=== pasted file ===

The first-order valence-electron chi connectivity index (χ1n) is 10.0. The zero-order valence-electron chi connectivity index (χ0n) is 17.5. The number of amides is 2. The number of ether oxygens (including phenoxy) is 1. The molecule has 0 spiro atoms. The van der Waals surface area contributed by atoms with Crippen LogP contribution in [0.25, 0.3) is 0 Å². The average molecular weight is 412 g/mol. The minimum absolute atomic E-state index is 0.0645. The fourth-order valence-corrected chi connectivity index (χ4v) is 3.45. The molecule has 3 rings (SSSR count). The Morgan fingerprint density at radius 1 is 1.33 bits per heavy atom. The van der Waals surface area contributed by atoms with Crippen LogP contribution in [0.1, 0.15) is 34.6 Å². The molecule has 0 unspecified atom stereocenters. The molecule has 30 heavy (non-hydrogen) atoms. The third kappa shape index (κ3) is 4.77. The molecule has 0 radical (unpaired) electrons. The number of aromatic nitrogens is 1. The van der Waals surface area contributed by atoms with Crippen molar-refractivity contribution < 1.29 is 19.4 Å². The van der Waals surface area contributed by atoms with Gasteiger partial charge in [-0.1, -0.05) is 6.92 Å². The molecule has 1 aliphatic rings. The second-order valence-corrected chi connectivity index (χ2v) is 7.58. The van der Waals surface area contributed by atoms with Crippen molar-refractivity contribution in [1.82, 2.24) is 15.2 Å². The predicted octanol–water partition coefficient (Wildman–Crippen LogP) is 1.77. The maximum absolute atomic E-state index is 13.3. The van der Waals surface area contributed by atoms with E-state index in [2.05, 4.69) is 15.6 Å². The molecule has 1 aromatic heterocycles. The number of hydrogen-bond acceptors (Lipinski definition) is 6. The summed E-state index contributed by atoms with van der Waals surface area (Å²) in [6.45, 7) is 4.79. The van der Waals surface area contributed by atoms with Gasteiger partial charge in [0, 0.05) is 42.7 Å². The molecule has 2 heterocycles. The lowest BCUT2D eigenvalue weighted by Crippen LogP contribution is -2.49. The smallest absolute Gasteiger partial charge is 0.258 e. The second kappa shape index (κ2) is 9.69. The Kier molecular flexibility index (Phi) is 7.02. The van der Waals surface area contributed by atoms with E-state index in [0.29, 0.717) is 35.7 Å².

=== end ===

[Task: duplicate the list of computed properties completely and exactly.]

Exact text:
The first-order valence-electron chi connectivity index (χ1n) is 10.0. The zero-order valence-electron chi connectivity index (χ0n) is 17.5. The number of amides is 2. The number of ether oxygens (including phenoxy) is 1. The molecule has 0 spiro atoms. The van der Waals surface area contributed by atoms with Crippen LogP contribution in [0.25, 0.3) is 0 Å². The average molecular weight is 412 g/mol. The minimum absolute atomic E-state index is 0.0645. The fourth-order valence-corrected chi connectivity index (χ4v) is 3.45. The molecule has 3 rings (SSSR count). The Morgan fingerprint density at radius 1 is 1.33 bits per heavy atom. The van der Waals surface area contributed by atoms with Crippen LogP contribution in [0.1, 0.15) is 34.6 Å². The molecule has 0 unspecified atom stereocenters. The molecule has 30 heavy (non-hydrogen) atoms. The third kappa shape index (κ3) is 4.77. The molecule has 0 radical (unpaired) electrons. The number of aromatic nitrogens is 1. The van der Waals surface area contributed by atoms with Crippen molar-refractivity contribution < 1.29 is 19.4 Å². The van der Waals surface area contributed by atoms with Gasteiger partial charge in [-0.1, -0.05) is 6.92 Å². The molecule has 1 aliphatic rings. The second-order valence-corrected chi connectivity index (χ2v) is 7.58. The van der Waals surface area contributed by atoms with Crippen molar-refractivity contribution in [1.82, 2.24) is 15.2 Å². The predicted octanol–water partition coefficient (Wildman–Crippen LogP) is 1.77. The maximum absolute atomic E-state index is 13.3. The van der Waals surface area contributed by atoms with E-state index in [2.05, 4.69) is 15.6 Å². The molecule has 1 aromatic heterocycles. The number of hydrogen-bond acceptors (Lipinski definition) is 6. The summed E-state index contributed by atoms with van der Waals surface area (Å²) in [6.45, 7) is 4.79. The van der Waals surface area contributed by atoms with Gasteiger partial charge in [0, 0.05) is 42.7 Å². The molecule has 2 heterocycles. The lowest BCUT2D eigenvalue weighted by Crippen LogP contribution is -2.49. The smallest absolute Gasteiger partial charge is 0.258 e. The second kappa shape index (κ2) is 9.69. The Kier molecular flexibility index (Phi) is 7.02. The van der Waals surface area contributed by atoms with E-state index in [0.29, 0.717) is 35.7 Å².